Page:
Amazon.com suffered through the most demoralizing series of events in its brief existence this week, capped by a flurry of downgrades from analysts who not so long ago called the stock the backbone of any Internet investor's portfolio.
Where have all the $300 a share price targets gone?
At this point, it's almost cruel to point out the obvious. Suffice it to say, if you're still holding Amazon.com (Nasdaq: AMZN) shares, you're either an eternal optimist or one of the unfortunate souls who got suckered into buying the stock at $100 or $200 a share.
Saying that, it's only fair to point out that some people (read: institutional investors and Amazon employees) made a killing on the stock back in its heyday. In the past two years, it split 2-for-1 twice and 3-for-1 on another occasion.
Even at around $30 a share these days, a lot of money was made by a relatively small number of investors.
The fact that Internet analysts are turning their backs on the stock at this point is predictable and pathetic.
The same guys and gals who made their careers by lauding Amazon.com during its mercurial rise and then bolted for greener pastures at larger firms are the very same analysts who are now bashing the company for the warts that were there all along.
While the jury still is out on Amazon.com, we've seen enough evidence to convict most of these analysts of reckless and unabashed cheerleading for the purpose of advancing their own careers and clout on Wall Street. Not to mention the profits for their respective firms.
In my opinion, it doesn't matter if this was intended or by accident. If these analysts got caught up in the dot-com hype and couldn't make reasonable judgments about Amazon or any of the other Internet flops, how can investors take these latest downgrades seriously?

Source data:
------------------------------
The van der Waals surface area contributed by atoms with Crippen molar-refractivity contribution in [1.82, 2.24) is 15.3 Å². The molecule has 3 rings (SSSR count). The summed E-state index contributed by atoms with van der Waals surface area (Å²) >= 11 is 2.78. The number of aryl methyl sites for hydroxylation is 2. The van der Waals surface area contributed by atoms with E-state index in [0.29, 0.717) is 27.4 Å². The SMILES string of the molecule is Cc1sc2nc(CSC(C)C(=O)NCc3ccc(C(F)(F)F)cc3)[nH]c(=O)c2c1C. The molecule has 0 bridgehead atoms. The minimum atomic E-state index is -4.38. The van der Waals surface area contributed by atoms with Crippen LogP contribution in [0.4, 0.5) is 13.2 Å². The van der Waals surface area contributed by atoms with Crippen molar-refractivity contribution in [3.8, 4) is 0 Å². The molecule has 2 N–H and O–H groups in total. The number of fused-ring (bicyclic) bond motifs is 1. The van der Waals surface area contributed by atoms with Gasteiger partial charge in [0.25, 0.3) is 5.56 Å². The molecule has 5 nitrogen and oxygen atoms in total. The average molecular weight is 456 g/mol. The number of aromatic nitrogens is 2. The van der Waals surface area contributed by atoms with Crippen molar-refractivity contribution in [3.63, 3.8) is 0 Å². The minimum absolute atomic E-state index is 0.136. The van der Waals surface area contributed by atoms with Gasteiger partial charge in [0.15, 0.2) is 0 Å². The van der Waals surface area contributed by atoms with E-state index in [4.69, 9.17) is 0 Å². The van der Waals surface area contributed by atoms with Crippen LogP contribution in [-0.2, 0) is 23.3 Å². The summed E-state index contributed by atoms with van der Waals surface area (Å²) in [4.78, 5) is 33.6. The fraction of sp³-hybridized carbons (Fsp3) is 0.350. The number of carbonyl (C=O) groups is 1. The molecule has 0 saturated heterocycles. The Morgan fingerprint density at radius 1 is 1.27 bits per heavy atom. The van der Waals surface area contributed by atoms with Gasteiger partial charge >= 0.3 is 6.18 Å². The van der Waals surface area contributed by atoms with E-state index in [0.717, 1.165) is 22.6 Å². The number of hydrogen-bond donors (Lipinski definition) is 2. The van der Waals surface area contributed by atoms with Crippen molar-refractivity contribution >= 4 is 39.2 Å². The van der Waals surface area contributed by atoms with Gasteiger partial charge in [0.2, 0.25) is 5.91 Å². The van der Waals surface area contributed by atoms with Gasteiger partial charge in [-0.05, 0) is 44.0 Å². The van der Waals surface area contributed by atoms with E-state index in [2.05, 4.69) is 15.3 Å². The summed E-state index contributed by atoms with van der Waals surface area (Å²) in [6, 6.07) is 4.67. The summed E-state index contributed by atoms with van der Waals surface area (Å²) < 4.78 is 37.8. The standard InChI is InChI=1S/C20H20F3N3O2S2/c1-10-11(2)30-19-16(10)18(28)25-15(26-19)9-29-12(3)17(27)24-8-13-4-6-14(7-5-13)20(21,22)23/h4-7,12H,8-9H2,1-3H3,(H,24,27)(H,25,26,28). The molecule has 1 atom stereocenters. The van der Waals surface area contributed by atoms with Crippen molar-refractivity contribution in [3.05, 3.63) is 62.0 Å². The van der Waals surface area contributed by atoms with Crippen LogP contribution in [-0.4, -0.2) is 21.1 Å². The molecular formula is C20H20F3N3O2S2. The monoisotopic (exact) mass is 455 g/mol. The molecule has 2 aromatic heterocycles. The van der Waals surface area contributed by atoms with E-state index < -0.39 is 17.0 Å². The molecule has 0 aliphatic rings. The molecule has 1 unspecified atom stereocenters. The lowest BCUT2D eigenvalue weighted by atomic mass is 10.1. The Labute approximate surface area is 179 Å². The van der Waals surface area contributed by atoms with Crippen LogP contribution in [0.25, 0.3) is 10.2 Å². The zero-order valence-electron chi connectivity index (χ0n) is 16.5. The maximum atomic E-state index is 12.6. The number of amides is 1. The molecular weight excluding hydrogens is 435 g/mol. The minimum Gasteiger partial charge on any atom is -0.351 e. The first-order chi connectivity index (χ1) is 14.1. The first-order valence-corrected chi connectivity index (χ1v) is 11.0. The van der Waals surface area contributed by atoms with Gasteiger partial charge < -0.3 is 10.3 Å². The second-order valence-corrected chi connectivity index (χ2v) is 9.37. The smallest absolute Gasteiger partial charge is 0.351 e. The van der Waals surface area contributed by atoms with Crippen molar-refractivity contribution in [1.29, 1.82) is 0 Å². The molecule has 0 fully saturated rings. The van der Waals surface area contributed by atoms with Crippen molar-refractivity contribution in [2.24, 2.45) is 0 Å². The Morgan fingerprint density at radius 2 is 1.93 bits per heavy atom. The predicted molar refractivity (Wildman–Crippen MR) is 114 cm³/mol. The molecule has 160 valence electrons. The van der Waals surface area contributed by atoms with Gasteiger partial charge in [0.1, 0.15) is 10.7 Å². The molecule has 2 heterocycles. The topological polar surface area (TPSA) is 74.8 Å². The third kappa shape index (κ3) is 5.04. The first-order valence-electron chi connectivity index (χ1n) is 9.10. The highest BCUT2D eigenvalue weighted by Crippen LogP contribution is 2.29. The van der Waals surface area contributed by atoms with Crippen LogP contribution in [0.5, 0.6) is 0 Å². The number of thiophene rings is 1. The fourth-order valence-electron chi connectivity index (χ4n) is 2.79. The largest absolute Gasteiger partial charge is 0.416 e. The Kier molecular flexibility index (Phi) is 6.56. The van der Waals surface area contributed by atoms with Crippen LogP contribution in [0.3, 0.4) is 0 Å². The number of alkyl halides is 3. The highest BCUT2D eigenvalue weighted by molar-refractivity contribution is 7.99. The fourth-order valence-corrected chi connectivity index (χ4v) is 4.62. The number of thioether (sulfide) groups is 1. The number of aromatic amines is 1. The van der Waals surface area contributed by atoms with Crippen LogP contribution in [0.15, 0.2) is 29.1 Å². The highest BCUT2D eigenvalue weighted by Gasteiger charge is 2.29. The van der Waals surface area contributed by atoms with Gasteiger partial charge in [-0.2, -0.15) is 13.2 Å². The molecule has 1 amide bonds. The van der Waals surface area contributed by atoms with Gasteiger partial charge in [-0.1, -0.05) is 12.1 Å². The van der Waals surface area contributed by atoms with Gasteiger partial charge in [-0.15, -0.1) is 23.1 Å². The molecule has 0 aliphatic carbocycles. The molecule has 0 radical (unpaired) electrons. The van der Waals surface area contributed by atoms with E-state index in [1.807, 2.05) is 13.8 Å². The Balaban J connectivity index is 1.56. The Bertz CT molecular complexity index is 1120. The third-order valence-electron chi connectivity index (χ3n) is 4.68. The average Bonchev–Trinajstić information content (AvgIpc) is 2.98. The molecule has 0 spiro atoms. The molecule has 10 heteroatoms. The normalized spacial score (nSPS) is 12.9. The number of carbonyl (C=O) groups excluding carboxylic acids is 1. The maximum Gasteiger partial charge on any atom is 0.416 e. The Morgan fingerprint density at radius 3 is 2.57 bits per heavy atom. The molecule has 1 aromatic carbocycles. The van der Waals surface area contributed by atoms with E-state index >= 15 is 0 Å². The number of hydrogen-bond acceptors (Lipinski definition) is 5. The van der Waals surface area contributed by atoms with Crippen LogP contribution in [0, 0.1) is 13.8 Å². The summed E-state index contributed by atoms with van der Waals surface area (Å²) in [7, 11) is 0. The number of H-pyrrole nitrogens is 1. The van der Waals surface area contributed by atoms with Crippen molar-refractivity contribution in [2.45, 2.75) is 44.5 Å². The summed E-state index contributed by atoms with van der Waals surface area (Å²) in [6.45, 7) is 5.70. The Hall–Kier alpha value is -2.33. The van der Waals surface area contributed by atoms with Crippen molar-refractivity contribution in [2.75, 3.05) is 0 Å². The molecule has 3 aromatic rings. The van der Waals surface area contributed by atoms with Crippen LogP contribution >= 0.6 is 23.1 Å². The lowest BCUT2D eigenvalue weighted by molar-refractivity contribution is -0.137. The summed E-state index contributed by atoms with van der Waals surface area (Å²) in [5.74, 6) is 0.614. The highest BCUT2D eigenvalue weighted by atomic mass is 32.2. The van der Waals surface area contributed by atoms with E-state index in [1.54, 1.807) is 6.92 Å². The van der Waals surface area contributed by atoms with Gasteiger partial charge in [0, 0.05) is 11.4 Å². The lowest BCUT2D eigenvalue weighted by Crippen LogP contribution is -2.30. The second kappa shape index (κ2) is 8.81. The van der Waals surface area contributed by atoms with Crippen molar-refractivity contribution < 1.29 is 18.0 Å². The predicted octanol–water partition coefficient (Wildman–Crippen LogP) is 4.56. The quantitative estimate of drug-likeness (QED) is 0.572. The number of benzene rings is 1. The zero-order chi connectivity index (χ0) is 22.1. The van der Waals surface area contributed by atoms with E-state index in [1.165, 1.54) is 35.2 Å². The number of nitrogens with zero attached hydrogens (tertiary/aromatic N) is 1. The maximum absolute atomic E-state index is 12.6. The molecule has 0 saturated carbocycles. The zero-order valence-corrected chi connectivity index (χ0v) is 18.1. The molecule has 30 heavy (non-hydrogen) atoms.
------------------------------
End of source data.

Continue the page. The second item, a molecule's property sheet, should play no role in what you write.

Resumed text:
At this point, you'd think some analyst from some firm would step up and upgrade the stock now that's its trading at a 52-week low. The risk at this point seems minimal. After all, close to $600 million in quarterly sales isn't exactly chump change.
But it's not going to happen.
On Thursday, SG Cowen's Scott Reamer cut the stock from a "strong buy" recommendation to a "buy." Goldman Sachs' Anthony Noto cut its fiscal 2000 estimate from a loss of $1.20 a share to a loss of $1.26 a share.
Then, Prudential Securities' Mark Rowen cut Amazon's 12-month price target to $40 a share from $80 a share.
All these moves came after it beat analysts' loss estimates in its second quarter but posted disappointing sales.
Merrill Lynch's Henry Blodget, perhaps the loudest Amazon.com cheerleader of all, cut the stock to an "accumulate" rating Thursday and lowered his fiscal 2000 and fiscal 2001 estimates.
"We still believe that, after it settles from the shock of this quarter, the stock could perform well for the balance of the year, as a result of improved sentiment toward consumer e-commerce as we approach the holiday season," Blodget wrote in a research note.
That's assuming Amazon's able to recover from the abrupt departure of COO Joseph Galli, who left to take the top post at VerticalNet one day before Amazon reported its second-quarter results.
A company that's so dependent on consistently delivering goods and services to its clientele can only be hurt by the exodus of such a key executive. Amazon can't afford any downtime while his successor gets up to speed.
Adding insult to injury, Lehman Brothers finally got its story straight this week when equity analyst Holly Becker dramatically "threw in the towel" on the stock just as its bond analyst had done more than a month ago.
"To justify current valuation, the company must expand beyond books, and to date the company's new businesses have demonstrated a lack of traction," Becker said ahead of the earnings report. "Despite its powerful brand name and large, loyal customer base, there is softness in key consumer metrics."
At least Lehman Brothers is no longer talking out of both sides of its mouth.
If only the rest of the Internet analysts could do the same.
• Amazon continues to slide after 2Q, downgrades